Minding Your Business

Proskauer’s perspective on developments and trends in commercial litigation.

Tag Archives: DOJ

The Sound of “Silent Attorneys”: Judge Orders Google to Re-Review Emails Withheld for Privilege to which Counsel Never Responded

Back in May, we wrote about a pending motion before the U.S. District Court for the District of Columbia, in which the U.S. Department of Justice and several state attorneys general (“DOJ Plaintiffs”) sought to sanction Defendant Google and compel disclosure of all emails withheld for privilege that legal counsel received but never responded to … Continue Reading

The Sound of “Silent Attorneys”: DOJ Alleges Google Fakes Attorney-Client Privilege by CCing Lawyers Who Never Respond

If a request for legal advice goes unanswered, is it really a request for legal advice?  According to the U.S. Department of Justice and several state attorneys general (“DOJ Plaintiffs”) in an antitrust action against Google, United States, et. al. v. Google, in the U.S. District Court for the District of Columbia, the answer to … Continue Reading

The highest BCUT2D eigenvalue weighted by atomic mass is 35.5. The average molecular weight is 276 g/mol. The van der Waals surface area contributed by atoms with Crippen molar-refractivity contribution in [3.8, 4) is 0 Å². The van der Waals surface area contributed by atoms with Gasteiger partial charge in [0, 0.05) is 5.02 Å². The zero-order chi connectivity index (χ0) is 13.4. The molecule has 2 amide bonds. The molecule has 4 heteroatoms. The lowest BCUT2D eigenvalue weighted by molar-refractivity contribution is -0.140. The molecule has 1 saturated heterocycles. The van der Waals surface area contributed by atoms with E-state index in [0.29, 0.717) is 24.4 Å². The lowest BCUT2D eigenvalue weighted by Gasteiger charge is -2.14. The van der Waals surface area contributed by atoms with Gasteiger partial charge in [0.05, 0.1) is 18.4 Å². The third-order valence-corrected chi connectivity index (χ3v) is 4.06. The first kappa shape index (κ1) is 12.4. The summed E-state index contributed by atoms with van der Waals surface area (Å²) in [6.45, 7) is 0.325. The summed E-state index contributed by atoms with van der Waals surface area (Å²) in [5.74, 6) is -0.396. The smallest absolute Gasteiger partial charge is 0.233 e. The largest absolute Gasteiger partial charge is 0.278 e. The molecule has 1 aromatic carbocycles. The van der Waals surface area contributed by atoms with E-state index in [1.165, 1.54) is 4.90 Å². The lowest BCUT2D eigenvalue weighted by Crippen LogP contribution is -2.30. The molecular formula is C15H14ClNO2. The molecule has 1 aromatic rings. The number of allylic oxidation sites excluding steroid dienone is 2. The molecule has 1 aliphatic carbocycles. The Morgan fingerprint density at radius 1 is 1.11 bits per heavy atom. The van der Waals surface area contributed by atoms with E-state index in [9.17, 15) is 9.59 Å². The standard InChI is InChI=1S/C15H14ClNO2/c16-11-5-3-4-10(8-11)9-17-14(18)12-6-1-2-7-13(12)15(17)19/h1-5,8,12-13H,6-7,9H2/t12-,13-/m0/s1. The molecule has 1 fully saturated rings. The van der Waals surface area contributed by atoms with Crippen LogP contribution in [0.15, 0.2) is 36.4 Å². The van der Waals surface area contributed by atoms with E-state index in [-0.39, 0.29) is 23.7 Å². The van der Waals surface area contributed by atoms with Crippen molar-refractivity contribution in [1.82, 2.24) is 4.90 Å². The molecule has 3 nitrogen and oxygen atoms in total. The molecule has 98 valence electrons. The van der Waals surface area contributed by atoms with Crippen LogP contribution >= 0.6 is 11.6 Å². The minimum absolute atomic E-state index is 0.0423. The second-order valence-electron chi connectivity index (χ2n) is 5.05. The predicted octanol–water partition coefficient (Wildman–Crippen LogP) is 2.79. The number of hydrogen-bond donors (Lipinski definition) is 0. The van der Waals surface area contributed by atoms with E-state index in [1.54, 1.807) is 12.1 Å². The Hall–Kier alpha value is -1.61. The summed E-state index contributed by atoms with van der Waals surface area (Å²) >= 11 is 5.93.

Takeaways from Recent Remarks on the DOJ Antitrust Leniency Program

In February 2020, at the 13th International Cartel Workshop, Deputy Assistant Attorney General (DAAG) Powers provided some insight as to the DOJ’s current views about the Antitrust Division’s Leniency Program. The headline: no major changes; but there are a few interesting takeaways, which we offer below.… Continue Reading
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